Flag at President Mandela's inauguration saved from auction

Flag at President Mandela`s inauguration saved from auction London: The flag which flew at Nelson Mandela's inauguration as the first black president of South Africa in 1994, will not go under the hammer and return to the country.

The historic flag, signed by the three South African presidents -- Nelson Mandela, Thabo Mbeki and F W de Klerk, will be bought by a London-based South African businessman, who wished not be named, after an agreement with auctioneer Bonhams in London.

The flag, that was flown at the historic presidential inauguration on May 10, 1994, will be bought by the anonymous philanthropist for an undisclosed amount on the understanding that it would be returned to South Africa and handed over to the government.

Giles Peppiatt, Director of South African Art at Bonhams, said: "This is the happiest possible outcome for the flag. We are delighted to have been able to arrange a deal with this patriotic South African who was determined to see the flag return to where it best belongs."

The flag signifies a crucial moment in South Africa's turbulent history, when the country's first black president took the charge after more than three centuries of white rule and subsequent anti-apartheid movement.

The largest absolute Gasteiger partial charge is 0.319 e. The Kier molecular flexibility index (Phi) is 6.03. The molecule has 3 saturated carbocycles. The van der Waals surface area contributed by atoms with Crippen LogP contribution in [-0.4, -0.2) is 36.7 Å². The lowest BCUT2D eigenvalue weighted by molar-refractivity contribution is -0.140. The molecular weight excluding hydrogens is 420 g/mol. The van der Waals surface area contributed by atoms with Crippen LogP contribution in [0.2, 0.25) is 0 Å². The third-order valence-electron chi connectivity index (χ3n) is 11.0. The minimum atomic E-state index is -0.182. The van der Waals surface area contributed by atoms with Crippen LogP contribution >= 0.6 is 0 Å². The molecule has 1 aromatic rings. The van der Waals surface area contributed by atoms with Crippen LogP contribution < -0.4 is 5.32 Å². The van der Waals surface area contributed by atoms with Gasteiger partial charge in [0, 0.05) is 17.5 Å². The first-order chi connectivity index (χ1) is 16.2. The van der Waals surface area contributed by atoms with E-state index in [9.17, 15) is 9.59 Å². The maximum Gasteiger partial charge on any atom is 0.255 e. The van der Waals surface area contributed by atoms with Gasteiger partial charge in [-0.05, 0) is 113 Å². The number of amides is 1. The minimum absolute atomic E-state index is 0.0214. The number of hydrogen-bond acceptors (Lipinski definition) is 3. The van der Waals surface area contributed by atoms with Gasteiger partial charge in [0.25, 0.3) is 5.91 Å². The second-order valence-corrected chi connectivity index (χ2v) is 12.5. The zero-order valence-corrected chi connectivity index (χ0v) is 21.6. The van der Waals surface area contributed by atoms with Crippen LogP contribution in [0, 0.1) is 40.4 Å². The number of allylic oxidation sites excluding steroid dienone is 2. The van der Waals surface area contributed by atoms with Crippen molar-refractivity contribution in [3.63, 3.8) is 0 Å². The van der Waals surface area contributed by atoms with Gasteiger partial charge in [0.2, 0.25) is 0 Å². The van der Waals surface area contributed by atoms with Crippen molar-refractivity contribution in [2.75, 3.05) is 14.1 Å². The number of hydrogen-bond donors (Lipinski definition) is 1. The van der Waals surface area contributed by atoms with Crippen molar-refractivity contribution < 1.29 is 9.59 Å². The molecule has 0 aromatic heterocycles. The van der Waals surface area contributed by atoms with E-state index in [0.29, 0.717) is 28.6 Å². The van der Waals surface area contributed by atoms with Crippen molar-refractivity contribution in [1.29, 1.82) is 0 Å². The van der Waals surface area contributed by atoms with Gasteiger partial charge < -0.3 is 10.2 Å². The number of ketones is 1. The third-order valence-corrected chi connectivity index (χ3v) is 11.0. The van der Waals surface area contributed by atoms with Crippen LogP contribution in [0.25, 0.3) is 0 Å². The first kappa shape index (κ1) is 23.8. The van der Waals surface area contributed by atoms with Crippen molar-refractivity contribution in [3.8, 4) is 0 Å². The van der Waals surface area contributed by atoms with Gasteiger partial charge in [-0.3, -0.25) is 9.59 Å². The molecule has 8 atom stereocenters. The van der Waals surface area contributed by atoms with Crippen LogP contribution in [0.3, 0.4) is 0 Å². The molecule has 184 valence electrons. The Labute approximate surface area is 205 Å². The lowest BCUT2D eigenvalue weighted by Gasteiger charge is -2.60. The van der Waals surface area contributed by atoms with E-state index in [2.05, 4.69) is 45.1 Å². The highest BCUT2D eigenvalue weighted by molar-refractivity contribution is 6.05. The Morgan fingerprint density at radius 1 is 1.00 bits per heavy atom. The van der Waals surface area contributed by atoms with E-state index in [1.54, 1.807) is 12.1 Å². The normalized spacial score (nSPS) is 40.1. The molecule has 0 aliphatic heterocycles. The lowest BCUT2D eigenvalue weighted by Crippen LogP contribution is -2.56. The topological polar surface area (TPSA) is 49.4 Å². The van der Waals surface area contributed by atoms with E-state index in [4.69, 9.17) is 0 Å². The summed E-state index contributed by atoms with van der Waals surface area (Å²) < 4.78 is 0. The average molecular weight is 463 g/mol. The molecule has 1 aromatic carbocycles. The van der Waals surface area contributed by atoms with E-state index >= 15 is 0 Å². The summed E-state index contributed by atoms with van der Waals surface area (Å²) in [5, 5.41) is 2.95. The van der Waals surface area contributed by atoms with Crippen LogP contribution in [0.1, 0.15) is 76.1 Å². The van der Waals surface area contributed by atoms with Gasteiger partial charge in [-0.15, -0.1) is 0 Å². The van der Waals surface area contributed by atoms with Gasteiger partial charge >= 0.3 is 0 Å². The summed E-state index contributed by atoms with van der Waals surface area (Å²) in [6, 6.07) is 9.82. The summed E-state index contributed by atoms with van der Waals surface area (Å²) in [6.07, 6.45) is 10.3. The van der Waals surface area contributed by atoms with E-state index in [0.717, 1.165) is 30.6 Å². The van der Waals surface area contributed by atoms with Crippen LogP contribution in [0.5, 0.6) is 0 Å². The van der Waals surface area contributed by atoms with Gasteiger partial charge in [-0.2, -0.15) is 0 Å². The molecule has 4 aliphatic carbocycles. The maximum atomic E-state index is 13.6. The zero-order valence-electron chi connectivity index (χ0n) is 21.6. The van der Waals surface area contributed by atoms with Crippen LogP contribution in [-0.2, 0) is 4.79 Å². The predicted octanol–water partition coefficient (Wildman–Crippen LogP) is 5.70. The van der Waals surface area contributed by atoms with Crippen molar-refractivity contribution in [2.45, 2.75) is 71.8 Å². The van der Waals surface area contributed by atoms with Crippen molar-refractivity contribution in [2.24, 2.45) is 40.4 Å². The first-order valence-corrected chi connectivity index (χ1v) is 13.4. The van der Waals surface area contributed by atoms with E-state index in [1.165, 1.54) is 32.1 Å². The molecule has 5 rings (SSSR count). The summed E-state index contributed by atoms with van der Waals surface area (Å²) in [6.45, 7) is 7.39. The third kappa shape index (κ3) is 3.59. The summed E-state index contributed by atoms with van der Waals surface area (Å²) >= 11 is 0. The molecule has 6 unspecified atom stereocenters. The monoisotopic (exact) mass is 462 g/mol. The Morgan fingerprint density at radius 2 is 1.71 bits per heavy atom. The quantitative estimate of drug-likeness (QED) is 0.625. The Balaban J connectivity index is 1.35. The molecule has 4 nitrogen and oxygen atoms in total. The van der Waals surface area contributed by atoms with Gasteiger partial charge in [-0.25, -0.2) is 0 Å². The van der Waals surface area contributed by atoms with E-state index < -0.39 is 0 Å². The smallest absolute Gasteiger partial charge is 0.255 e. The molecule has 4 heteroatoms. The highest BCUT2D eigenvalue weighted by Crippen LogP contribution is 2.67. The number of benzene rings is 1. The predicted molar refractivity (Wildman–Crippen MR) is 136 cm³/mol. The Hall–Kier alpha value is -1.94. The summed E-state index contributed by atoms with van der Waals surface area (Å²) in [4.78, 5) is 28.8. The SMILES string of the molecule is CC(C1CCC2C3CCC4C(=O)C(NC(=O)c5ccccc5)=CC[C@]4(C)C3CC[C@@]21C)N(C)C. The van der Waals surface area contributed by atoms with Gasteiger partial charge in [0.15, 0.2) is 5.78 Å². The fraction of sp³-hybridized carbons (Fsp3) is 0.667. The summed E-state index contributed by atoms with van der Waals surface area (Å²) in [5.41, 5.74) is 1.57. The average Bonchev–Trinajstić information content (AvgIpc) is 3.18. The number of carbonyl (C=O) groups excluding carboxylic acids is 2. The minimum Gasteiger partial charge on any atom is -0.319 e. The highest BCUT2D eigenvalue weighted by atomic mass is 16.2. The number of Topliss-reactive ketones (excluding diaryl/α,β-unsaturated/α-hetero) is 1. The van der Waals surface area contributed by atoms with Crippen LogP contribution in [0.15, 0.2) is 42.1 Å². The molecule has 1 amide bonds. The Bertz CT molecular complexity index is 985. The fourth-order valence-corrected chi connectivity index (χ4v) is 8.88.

President Mandela's African National Congress (ANC) party won 252 of the 400 seats in the first democratic elections of South Africa's history. A moment celebration both in the country and abroad, it was also a period of some apprehension of what the future would hold.

The inauguration ceremony took place in the Union Buildings amphitheatre in Pretoria and was attended by politicians and dignitaries from more than 140 countries around the world.

Jubilant scenes on the streets of Pretoria followed the ceremony with more than 100,000 South African men, women and children of all races singing and dancing with joy.

President Mandela, flanked by first Deputy President Thabo Mbeki and Second Deputy president F W de Klerk, appeared on Botha Lawn beneath the Union Buildings, said; "we saw our country tear itself apart in terrible conflict... The time for healing of wounds has come... Never, Never again will this beautiful land experience the oppression of one by another."

Urging forgiveness from the crowd, he said in Afrikaans: "Wat is verby verby" meaning what is past is past".